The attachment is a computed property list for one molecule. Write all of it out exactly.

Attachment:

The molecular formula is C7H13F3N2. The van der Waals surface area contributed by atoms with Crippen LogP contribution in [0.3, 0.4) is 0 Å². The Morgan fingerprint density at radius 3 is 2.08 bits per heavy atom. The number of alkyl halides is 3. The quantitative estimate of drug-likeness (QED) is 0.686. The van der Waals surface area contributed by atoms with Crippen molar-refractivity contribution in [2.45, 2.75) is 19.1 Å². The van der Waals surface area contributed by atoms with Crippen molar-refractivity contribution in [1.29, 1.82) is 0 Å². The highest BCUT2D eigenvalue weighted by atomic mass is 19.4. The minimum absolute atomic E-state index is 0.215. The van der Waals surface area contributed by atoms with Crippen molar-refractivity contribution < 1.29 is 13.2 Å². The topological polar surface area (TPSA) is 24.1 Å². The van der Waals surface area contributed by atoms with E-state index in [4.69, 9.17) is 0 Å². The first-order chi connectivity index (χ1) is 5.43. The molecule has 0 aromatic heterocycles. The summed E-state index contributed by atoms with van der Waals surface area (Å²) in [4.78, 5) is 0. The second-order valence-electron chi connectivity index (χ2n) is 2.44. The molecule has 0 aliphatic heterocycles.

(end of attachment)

The molecular formula is C7H13F3N2. The van der Waals surface area contributed by atoms with Crippen LogP contribution in [0.3, 0.4) is 0 Å². The Morgan fingerprint density at radius 3 is 2.08 bits per heavy atom. The number of alkyl halides is 3. The quantitative estimate of drug-likeness (QED) is 0.686. The van der Waals surface area contributed by atoms with Crippen molar-refractivity contribution in [2.45, 2.75) is 19.1 Å². The van der Waals surface area contributed by atoms with Crippen molar-refractivity contribution in [1.29, 1.82) is 0 Å². The highest BCUT2D eigenvalue weighted by atomic mass is 19.4. The minimum absolute atomic E-state index is 0.215. The van der Waals surface area contributed by atoms with Crippen molar-refractivity contribution < 1.29 is 13.2 Å². The topological polar surface area (TPSA) is 24.1 Å². The van der Waals surface area contributed by atoms with E-state index in [4.69, 9.17) is 0 Å². The first-order chi connectivity index (χ1) is 5.43. The molecule has 0 aromatic heterocycles. The summed E-state index contributed by atoms with van der Waals surface area (Å²) in [4.78, 5) is 0. The second-order valence-electron chi connectivity index (χ2n) is 2.44. The molecule has 0 aliphatic heterocycles.